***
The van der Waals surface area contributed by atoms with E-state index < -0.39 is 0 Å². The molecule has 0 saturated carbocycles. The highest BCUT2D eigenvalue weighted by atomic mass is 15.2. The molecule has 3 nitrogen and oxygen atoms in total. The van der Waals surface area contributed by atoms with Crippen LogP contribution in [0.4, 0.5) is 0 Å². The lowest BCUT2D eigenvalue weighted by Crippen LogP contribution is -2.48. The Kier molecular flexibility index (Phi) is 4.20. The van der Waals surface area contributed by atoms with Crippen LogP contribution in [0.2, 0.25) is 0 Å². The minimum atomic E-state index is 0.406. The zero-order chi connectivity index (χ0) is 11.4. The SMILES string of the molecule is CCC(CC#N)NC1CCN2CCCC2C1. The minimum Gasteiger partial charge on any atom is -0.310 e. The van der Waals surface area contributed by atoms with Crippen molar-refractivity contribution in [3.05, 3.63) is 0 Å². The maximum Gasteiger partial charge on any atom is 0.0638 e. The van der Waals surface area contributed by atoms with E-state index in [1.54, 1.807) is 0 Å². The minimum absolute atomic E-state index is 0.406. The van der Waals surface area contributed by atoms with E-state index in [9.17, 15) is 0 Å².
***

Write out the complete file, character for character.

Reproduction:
The van der Waals surface area contributed by atoms with E-state index < -0.39 is 0 Å². The molecule has 0 saturated carbocycles. The highest BCUT2D eigenvalue weighted by atomic mass is 15.2. The molecule has 3 nitrogen and oxygen atoms in total. The van der Waals surface area contributed by atoms with Crippen LogP contribution in [0.4, 0.5) is 0 Å². The lowest BCUT2D eigenvalue weighted by Crippen LogP contribution is -2.48. The Kier molecular flexibility index (Phi) is 4.20. The van der Waals surface area contributed by atoms with Crippen LogP contribution in [0.2, 0.25) is 0 Å². The minimum atomic E-state index is 0.406. The zero-order chi connectivity index (χ0) is 11.4. The SMILES string of the molecule is CCC(CC#N)NC1CCN2CCCC2C1. The minimum Gasteiger partial charge on any atom is -0.310 e. The van der Waals surface area contributed by atoms with Crippen molar-refractivity contribution in [3.05, 3.63) is 0 Å². The maximum Gasteiger partial charge on any atom is 0.0638 e. The van der Waals surface area contributed by atoms with E-state index in [1.54, 1.807) is 0 Å². The minimum absolute atomic E-state index is 0.406. The van der Waals surface area contributed by atoms with E-state index in [9.17, 15) is 0 Å².